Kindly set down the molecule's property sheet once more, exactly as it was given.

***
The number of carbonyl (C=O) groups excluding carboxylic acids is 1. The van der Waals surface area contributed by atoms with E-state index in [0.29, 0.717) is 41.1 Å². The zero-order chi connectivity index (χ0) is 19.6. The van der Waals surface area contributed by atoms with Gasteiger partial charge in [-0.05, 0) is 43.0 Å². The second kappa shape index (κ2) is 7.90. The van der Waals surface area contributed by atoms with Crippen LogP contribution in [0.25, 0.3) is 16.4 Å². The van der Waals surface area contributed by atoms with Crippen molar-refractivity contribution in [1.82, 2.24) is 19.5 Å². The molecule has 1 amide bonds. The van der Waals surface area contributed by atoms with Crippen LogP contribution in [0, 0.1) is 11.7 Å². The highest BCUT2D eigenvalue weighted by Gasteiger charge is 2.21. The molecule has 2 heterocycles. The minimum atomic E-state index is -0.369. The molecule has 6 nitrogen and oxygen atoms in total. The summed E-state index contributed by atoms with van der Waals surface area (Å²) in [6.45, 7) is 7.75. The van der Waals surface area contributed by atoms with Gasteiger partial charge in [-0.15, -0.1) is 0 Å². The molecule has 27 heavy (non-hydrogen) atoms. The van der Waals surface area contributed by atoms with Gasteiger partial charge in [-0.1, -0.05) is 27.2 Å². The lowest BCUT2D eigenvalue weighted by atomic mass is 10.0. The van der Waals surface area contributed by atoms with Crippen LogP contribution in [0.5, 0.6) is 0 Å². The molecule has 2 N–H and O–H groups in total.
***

The number of carbonyl (C=O) groups excluding carboxylic acids is 1. The van der Waals surface area contributed by atoms with E-state index in [0.29, 0.717) is 41.1 Å². The zero-order chi connectivity index (χ0) is 19.6. The van der Waals surface area contributed by atoms with Gasteiger partial charge in [-0.05, 0) is 43.0 Å². The second kappa shape index (κ2) is 7.90. The van der Waals surface area contributed by atoms with Crippen LogP contribution in [0.25, 0.3) is 16.4 Å². The van der Waals surface area contributed by atoms with Crippen molar-refractivity contribution in [1.82, 2.24) is 19.5 Å². The molecule has 1 amide bonds. The van der Waals surface area contributed by atoms with Crippen LogP contribution in [0, 0.1) is 11.7 Å². The highest BCUT2D eigenvalue weighted by Gasteiger charge is 2.21. The molecule has 2 heterocycles. The minimum atomic E-state index is -0.369. The molecule has 6 nitrogen and oxygen atoms in total. The summed E-state index contributed by atoms with van der Waals surface area (Å²) in [6.45, 7) is 7.75. The van der Waals surface area contributed by atoms with Gasteiger partial charge in [-0.15, -0.1) is 0 Å². The molecule has 27 heavy (non-hydrogen) atoms. The van der Waals surface area contributed by atoms with Gasteiger partial charge in [-0.1, -0.05) is 27.2 Å². The lowest BCUT2D eigenvalue weighted by atomic mass is 10.0. The van der Waals surface area contributed by atoms with Crippen LogP contribution in [0.5, 0.6) is 0 Å². The molecule has 2 N–H and O–H groups in total.